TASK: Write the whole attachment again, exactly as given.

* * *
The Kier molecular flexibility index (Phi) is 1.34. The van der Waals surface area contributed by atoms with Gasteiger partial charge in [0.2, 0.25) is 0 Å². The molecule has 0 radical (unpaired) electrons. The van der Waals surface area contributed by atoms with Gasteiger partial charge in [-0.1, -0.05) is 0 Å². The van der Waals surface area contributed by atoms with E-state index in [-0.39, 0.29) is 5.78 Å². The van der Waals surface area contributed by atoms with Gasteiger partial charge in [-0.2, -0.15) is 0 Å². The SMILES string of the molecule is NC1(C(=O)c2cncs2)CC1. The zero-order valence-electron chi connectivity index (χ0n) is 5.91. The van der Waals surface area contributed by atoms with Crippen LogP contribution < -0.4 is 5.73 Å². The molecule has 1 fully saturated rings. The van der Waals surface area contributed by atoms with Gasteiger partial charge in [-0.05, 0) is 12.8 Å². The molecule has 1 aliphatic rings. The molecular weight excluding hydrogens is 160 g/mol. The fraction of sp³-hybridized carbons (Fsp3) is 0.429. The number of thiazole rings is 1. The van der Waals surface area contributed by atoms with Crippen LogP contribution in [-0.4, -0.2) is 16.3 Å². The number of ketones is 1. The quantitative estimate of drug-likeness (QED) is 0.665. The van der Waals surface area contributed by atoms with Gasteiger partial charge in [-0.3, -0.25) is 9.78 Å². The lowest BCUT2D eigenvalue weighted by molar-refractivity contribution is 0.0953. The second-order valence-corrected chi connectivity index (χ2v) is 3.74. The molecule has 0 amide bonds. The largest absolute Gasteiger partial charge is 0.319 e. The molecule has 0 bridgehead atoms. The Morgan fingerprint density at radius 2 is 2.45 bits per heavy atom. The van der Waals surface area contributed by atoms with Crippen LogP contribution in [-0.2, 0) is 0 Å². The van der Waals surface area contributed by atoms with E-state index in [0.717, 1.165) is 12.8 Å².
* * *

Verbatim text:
The Kier molecular flexibility index (Phi) is 1.34. The van der Waals surface area contributed by atoms with Gasteiger partial charge in [0.2, 0.25) is 0 Å². The molecule has 0 radical (unpaired) electrons. The van der Waals surface area contributed by atoms with Gasteiger partial charge in [-0.1, -0.05) is 0 Å². The van der Waals surface area contributed by atoms with E-state index in [-0.39, 0.29) is 5.78 Å². The van der Waals surface area contributed by atoms with Gasteiger partial charge in [-0.2, -0.15) is 0 Å². The SMILES string of the molecule is NC1(C(=O)c2cncs2)CC1. The zero-order valence-electron chi connectivity index (χ0n) is 5.91. The van der Waals surface area contributed by atoms with Crippen LogP contribution < -0.4 is 5.73 Å². The molecule has 1 fully saturated rings. The van der Waals surface area contributed by atoms with Gasteiger partial charge in [-0.05, 0) is 12.8 Å². The molecule has 1 aliphatic rings. The molecular weight excluding hydrogens is 160 g/mol. The fraction of sp³-hybridized carbons (Fsp3) is 0.429. The number of thiazole rings is 1. The van der Waals surface area contributed by atoms with Crippen LogP contribution in [-0.4, -0.2) is 16.3 Å². The number of ketones is 1. The quantitative estimate of drug-likeness (QED) is 0.665. The van der Waals surface area contributed by atoms with Gasteiger partial charge in [-0.3, -0.25) is 9.78 Å². The lowest BCUT2D eigenvalue weighted by molar-refractivity contribution is 0.0953. The second-order valence-corrected chi connectivity index (χ2v) is 3.74. The molecule has 0 amide bonds. The largest absolute Gasteiger partial charge is 0.319 e. The molecule has 0 bridgehead atoms. The Morgan fingerprint density at radius 2 is 2.45 bits per heavy atom. The van der Waals surface area contributed by atoms with Crippen LogP contribution in [-0.2, 0) is 0 Å². The van der Waals surface area contributed by atoms with E-state index in [0.717, 1.165) is 12.8 Å².